New Jersey Governor Phil Murphy on Monday signed into law the Temporary Workers’ Bill of Rights, the first of its kind in the United States, benefitting more than 127,000 workers across the state, many of them people of color and immigrants. The governor’s signing comes four days after the New Jersey Senate narrowly passed a revised bill, preceded by months of delays.
Under the law, which takes effect in 90 days, workers will have the right to basic information in their native language as well as English, regarding the type of work, salary, where they will be working, their schedule, and amount of sick time.
The law also establishes that temporary workers are guaranteed to be paid at least minimum wage after fee deductions by temporary work agencies, while also mandating that agencies must set wages the same as workers’ full-time counterparts. Many fees charged by temporary work agencies will also be eliminated by the law, including the vehicles that deliver workers to jobsites daily.
Labor and immigration law advocates have been pushing for a change in legislation for years, garnering pushback from business leaders and government representatives. Inspiration for the bill was prompted in part due to the “Invisible Workforce” series published in The Star Ledger and NJ.com in 2016. The series followed a months-long NJ Advance Media investigation, which found that some temporary work agencies were exploiting and mistreating workers, paying less in wages while also charging additional fees.
At signing, Murphy expressed that temporary workers are key contributors to the state’s workforce, regardless of their race, nationality, or status. Establishing the Temporary Workers’ Bill of Rights provides necessary guidelines to ensure that workers are afforded basic protections and treated with dignity, he added.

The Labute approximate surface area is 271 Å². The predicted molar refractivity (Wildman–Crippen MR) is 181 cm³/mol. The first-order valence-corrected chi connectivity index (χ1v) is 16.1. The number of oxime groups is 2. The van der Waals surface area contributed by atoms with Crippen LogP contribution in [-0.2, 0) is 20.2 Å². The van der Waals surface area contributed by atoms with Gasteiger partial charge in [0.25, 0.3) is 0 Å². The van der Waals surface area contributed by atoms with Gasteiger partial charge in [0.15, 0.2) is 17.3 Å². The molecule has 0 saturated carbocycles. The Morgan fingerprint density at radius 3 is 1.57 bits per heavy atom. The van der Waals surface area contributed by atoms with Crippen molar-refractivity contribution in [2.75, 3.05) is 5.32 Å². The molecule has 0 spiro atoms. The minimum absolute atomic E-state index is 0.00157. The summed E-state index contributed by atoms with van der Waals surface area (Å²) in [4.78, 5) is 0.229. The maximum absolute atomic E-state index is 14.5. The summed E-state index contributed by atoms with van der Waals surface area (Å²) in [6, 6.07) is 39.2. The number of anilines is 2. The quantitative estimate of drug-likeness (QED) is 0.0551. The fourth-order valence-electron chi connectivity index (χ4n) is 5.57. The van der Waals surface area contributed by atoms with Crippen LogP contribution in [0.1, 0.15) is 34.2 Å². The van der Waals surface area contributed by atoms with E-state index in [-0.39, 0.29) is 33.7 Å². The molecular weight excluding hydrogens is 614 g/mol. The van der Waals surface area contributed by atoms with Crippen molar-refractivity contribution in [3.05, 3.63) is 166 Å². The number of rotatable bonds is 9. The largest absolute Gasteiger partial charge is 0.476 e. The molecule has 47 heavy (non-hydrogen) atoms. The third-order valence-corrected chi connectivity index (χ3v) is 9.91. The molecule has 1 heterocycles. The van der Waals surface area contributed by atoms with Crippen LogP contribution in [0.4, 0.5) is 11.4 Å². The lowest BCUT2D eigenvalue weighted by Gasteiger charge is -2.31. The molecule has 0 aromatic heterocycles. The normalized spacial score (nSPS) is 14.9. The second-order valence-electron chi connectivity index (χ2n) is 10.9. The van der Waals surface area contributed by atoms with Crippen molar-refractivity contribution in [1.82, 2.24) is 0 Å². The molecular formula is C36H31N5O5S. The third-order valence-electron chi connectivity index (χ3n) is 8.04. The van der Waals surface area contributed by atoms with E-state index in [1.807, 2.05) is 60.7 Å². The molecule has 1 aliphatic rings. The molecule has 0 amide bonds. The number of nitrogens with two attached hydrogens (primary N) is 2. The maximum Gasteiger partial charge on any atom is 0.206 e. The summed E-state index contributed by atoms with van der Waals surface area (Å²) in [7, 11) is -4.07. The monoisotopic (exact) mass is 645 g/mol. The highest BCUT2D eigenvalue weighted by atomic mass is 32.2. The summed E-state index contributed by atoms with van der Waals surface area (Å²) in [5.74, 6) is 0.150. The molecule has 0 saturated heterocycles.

The state legislature passed an earlier version of the bill last year, resulting in a conditional veto from the governor over enforcement concerns and requests for alternations to the proposed legislation. It narrowly passed in October; however, the Senate then canceled the scheduled votes three times in the following months due to a lack of Democratic support for the measure and wide Republican opposition. In a final vote last week, Republican Senator Vince Polistina voted yes, passing the bill 21-16.
Temp agencies have largely opposed the measure since the beginning, citing that the proposed industry regulations will increase costs, force legitimate agencies to close or exit the state, and hurt third-party businesses that hire workers. Agency advocates argue current laws are already in place to punish those violating workers’ rights, but they are rarely enforced by state officials.
Pennsauken Employment Lawyers at Sidney L. Gold & Associates, P.C. Help Clients Whose Rights Are Violated Under the Temporary Workers’ Bill of Rights
If you are a temporary worker and your employer is violating your rights under the new law, the experienced Pennsauken employment lawyers at Sidney L. Gold & Associates, P.C. are available to provide counsel. Call us today at 215-569-1999 or contact us online for a free consultation. Located in Pennsauken, New Jersey, we serve clients throughout Cherry Hill, Haddonfield, Marlton, Moorestown, Mount Laurel, New Jersey, South Jersey